The NWTC, in collaboration with Sandia National Laboratories (SNL), is working to develop a publicly available data set that relates the deflection of a wind turbine blade with respect to an applied load. Using SNL's 9-meter CX-100 blades, which have been extensively modeled and tested, the team will attempt to capture an experimental data set of deflections, rotations, and loads, with a focus on the inboard 30% of the blade, to develop a detailed stiffness distribution of the blade. In addition, it will be used to investigate the accuracy of current theoretical blade models and identify potential improvements such as cross-sectional warping.

Historically, many multi-body structural dynamics modeling programs have employed Euler-Bernoulli (EB) beam theory for three-dimensional motion predictions of wind turbine blades. The degrees of freedom in this theory include flapwise and edgewise deflection and rotation, spanwise deflection, and torsion about the span axis. It represents applied forces and moments in (and about) the flapwise, edgewise, and spanwise directions. The central assumption of the EB beam theory is that the flap-edge cross-sectional plane, defined by the flapwise and edgewise axes, always remains perpendicular to the spanwise axis at the intersection of the spanwise axis and the flap-edge cross-sectional plane. Furthermore, the cross-sectional plane is assumed to remain a plane. These assumptions are typically valid for thin cross-sections with small angles of deformation. However, for real structures, thick structures, and large deflections, these assumptions are generally not valid due to the occurrence of Timoshenko-type sectional motion and cross-sectional warping.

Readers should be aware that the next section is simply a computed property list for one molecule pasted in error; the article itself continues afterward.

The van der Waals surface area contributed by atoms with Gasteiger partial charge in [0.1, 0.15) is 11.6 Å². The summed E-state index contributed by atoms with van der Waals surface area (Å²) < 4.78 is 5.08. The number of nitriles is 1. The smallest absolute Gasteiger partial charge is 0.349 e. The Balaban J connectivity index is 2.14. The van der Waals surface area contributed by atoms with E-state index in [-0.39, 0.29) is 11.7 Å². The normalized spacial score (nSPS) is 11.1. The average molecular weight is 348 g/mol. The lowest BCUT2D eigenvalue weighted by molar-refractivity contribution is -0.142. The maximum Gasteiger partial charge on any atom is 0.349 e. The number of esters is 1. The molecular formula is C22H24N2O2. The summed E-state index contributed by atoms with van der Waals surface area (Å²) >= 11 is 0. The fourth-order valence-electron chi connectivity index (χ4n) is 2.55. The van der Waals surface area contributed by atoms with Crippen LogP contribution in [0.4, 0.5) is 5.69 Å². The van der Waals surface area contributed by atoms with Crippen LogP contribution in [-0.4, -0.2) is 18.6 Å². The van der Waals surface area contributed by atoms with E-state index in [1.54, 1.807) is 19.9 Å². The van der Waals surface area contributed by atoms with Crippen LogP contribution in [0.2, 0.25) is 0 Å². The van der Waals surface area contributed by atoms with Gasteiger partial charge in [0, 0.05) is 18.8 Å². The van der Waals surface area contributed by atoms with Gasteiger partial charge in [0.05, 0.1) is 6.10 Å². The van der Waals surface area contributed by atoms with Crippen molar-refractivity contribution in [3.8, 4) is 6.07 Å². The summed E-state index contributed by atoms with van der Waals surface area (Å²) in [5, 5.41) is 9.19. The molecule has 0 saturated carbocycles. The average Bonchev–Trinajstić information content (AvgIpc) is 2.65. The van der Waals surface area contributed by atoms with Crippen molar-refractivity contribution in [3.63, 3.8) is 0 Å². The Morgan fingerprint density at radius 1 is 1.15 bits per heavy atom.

This collaborative effort between NREL and SNL will provide the wind industry with a reference set of blade data that can be utilized for improvement of structural blade models and to validate the theoretical assumptions typically employed.